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Study: Ending DACA Would Cost Nearly $500 Billion Loss Of GDP; 10 States That Would Bear The Biggest Brunt

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Study: Ending DACA Would Cost Nearly $500 Billion Loss Of GDP; 10 States That Would Bear The Biggest Brunt
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The ousting of more than nearly 800,000 young people who came to the United States illegally as children would cost the country $460 billion in GDP over the next decade, with the California and Texas economies taking the hardest hit, a study shows.

President Donald Trump, making good on a campaign promise, has decided to eliminate the Deferred Action for Childhood Arrivals, which was put in place by President Barack Obama in 2012, Politico reported.

The program is aimed at creating a path to asylum for children who came of age in the United States and, in many cases, have assimilated to the point where they would be foreigners in their native lands.

Trump Order Gives Congress 6 Months To Work Out Details

Because the program allowed hundreds of thousands of young people to go to college, get good jobs and start their own businesses, states stand to lose $460.3 billion from the national GDP over the next decade, according to the Center For American Progress.

Trump’s order kicks the program over to Congress, which would have six months to iron out the details of ending the program.

Related Link: Bipartisan Mayors To Trump: Protect DREAMers, Continue DACA

Using stats provided by the center, City Lab put together a map showing which states would be hit hardest by scrapping the program:

  • California: $11.6 billion
  • Texas: $6.29 billion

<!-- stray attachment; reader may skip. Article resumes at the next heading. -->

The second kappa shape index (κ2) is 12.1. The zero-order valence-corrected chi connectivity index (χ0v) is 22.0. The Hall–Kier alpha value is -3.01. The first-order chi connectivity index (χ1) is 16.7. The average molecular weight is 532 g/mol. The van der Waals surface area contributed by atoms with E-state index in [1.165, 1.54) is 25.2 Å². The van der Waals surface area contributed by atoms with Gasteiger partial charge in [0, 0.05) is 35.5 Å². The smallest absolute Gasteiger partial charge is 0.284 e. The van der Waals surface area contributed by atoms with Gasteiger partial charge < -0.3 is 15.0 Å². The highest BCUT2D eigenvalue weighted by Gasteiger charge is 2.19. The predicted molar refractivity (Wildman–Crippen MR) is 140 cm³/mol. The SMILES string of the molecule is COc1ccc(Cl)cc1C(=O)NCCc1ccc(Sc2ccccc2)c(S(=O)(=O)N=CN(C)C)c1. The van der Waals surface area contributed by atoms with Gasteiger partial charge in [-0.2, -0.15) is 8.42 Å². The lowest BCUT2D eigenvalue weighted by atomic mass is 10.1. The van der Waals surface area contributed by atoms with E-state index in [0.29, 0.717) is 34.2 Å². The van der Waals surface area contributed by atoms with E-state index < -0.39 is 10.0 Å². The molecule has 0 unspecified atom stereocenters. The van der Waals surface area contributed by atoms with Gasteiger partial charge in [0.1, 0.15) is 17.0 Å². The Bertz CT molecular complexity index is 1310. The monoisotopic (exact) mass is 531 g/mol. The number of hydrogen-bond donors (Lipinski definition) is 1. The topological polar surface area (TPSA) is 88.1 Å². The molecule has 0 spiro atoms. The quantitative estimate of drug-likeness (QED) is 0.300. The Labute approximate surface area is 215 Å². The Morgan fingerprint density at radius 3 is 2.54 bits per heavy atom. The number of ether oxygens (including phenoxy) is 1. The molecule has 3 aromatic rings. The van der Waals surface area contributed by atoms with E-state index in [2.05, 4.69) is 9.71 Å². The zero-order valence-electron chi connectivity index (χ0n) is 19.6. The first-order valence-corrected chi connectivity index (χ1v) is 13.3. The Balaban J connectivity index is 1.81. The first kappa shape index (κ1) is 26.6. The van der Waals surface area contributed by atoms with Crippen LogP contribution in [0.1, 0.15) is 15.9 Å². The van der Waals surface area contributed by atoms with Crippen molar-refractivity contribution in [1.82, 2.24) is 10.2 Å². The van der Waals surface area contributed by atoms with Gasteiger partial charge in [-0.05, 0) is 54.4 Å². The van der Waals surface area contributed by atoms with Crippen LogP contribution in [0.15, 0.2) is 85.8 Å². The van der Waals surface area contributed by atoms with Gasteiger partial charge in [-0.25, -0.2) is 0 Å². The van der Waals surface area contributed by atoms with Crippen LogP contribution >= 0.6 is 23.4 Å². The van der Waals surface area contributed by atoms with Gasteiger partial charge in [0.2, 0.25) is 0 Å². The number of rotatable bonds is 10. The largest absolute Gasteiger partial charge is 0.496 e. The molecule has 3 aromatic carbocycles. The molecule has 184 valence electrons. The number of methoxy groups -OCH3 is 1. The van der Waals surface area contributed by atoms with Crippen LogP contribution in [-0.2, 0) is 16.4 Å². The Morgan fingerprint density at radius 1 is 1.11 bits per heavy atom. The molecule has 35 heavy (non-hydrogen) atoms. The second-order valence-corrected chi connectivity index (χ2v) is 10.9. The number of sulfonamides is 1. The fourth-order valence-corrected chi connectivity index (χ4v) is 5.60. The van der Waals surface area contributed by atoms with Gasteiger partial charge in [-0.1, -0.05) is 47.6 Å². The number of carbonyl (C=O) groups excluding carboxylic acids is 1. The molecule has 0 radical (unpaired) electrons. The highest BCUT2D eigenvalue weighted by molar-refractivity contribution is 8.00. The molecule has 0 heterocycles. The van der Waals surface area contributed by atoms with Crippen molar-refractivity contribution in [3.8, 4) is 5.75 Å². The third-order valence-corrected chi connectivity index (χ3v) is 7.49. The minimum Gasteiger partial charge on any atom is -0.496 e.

• New York: $2.59 billion
  • Illinois: $2.29 billion
  • New Jersey: $1.58 billion
  • Florida: $1.52 billion
  • Arizona: $1.32 billion
  • North Carolina: $1.19 billion
  • Washington: $1.09 billion
  • Georgia: $1.02 billion

The Center For American Progress, in another study, said:

  • 91 percent of DACA recipients have found gainful employment.
  • More​ ​than​ ​1,400​ ​DACA recipients​ daily and 30,000 monthly ​would ​lose​ ​their​ ​ability​ ​to​ ​work​ ​and​ ​could​ ​be​ ​let​ ​go​ ​by​ ​American employers.​
  • In total, if DACA is revoked, nearly 700,000 individuals who are currently employed and contributing as a productive part of the American over the next two years.

It concluded, “Repealing the program without a process for individuals currently protected by it to continue to live and work in the United States will place an extreme hardship on U.S. businesses, on local communities, and on the American economy.”

Attorney General Session's Prepared Remarks

Tuesday morning, Benzinga acquired a copy of Attorney General Jeff Sessions' prepared remarks regarding DACA, which began:

    Good morning. I am here today to announce that the program known as DACA that was effectuated under the Obama Administration is being rescinded.
    The DACA program was implemented in 2012 and essentially provided a legal status for recipients for a renewable two-year term, work authorization and other benefits, including participation in the social security program, to 800,000 mostly-adult illegal aliens.

Further into the speech, Sessions went on to say: "We are a people of compassion and we are a people of law. But there is nothing compassionate about the failure to enforce immigration laws."

Despite what the previously mentioned study demonstrated, Sessions claims, "It will further economically the lives of millions who are struggling. ... But the Department of Justice does not represent any narrow interest or any subset of the American people. We represent all of the American people and protect the integrity of our Constitution. That is our charge."

Related Link: How Trump Has Alienated The World

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Image Credit: By Joe Frazier - Latinx Rally - Defend DACA!, CC BY 2.0, via Wikimedia Commons

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